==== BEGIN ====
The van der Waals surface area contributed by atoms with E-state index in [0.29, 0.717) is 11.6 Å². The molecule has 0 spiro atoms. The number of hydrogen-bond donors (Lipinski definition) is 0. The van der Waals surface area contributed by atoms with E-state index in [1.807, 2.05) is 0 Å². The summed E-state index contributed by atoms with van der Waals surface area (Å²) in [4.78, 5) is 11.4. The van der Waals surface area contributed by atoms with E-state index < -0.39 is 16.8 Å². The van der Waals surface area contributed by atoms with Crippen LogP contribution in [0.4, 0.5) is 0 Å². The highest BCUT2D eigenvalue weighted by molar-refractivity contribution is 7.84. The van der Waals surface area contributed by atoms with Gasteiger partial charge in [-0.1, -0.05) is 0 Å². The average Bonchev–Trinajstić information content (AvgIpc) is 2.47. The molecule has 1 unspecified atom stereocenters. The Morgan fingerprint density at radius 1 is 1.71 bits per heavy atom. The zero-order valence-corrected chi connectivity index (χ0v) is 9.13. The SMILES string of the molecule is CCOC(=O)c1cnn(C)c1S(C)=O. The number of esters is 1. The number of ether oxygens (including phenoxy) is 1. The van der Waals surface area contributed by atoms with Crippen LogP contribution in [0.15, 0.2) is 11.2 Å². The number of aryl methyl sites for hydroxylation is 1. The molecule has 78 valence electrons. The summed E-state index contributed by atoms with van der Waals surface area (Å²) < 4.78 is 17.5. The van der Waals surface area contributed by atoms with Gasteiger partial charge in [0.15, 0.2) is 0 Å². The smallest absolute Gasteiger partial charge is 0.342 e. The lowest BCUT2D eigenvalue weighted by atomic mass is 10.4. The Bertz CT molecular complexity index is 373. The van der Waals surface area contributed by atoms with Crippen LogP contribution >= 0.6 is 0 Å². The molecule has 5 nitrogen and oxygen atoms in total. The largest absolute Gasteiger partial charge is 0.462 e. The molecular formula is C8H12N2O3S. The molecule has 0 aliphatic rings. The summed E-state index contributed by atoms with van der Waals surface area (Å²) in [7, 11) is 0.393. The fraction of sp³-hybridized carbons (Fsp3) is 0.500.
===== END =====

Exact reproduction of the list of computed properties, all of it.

The van der Waals surface area contributed by atoms with E-state index in [0.29, 0.717) is 11.6 Å². The molecule has 0 spiro atoms. The number of hydrogen-bond donors (Lipinski definition) is 0. The van der Waals surface area contributed by atoms with E-state index in [1.807, 2.05) is 0 Å². The summed E-state index contributed by atoms with van der Waals surface area (Å²) in [4.78, 5) is 11.4. The van der Waals surface area contributed by atoms with E-state index < -0.39 is 16.8 Å². The van der Waals surface area contributed by atoms with Crippen LogP contribution in [0.4, 0.5) is 0 Å². The highest BCUT2D eigenvalue weighted by molar-refractivity contribution is 7.84. The van der Waals surface area contributed by atoms with Gasteiger partial charge in [-0.1, -0.05) is 0 Å². The average Bonchev–Trinajstić information content (AvgIpc) is 2.47. The molecule has 1 unspecified atom stereocenters. The Morgan fingerprint density at radius 1 is 1.71 bits per heavy atom. The zero-order valence-corrected chi connectivity index (χ0v) is 9.13. The SMILES string of the molecule is CCOC(=O)c1cnn(C)c1S(C)=O. The number of esters is 1. The number of ether oxygens (including phenoxy) is 1. The van der Waals surface area contributed by atoms with Crippen LogP contribution in [0.15, 0.2) is 11.2 Å². The number of aryl methyl sites for hydroxylation is 1. The molecule has 78 valence electrons. The summed E-state index contributed by atoms with van der Waals surface area (Å²) < 4.78 is 17.5. The van der Waals surface area contributed by atoms with Gasteiger partial charge in [0.15, 0.2) is 0 Å². The smallest absolute Gasteiger partial charge is 0.342 e. The lowest BCUT2D eigenvalue weighted by atomic mass is 10.4. The Bertz CT molecular complexity index is 373. The van der Waals surface area contributed by atoms with Crippen LogP contribution >= 0.6 is 0 Å². The molecule has 5 nitrogen and oxygen atoms in total. The largest absolute Gasteiger partial charge is 0.462 e. The molecular formula is C8H12N2O3S. The molecule has 0 aliphatic rings. The summed E-state index contributed by atoms with van der Waals surface area (Å²) in [7, 11) is 0.393. The fraction of sp³-hybridized carbons (Fsp3) is 0.500.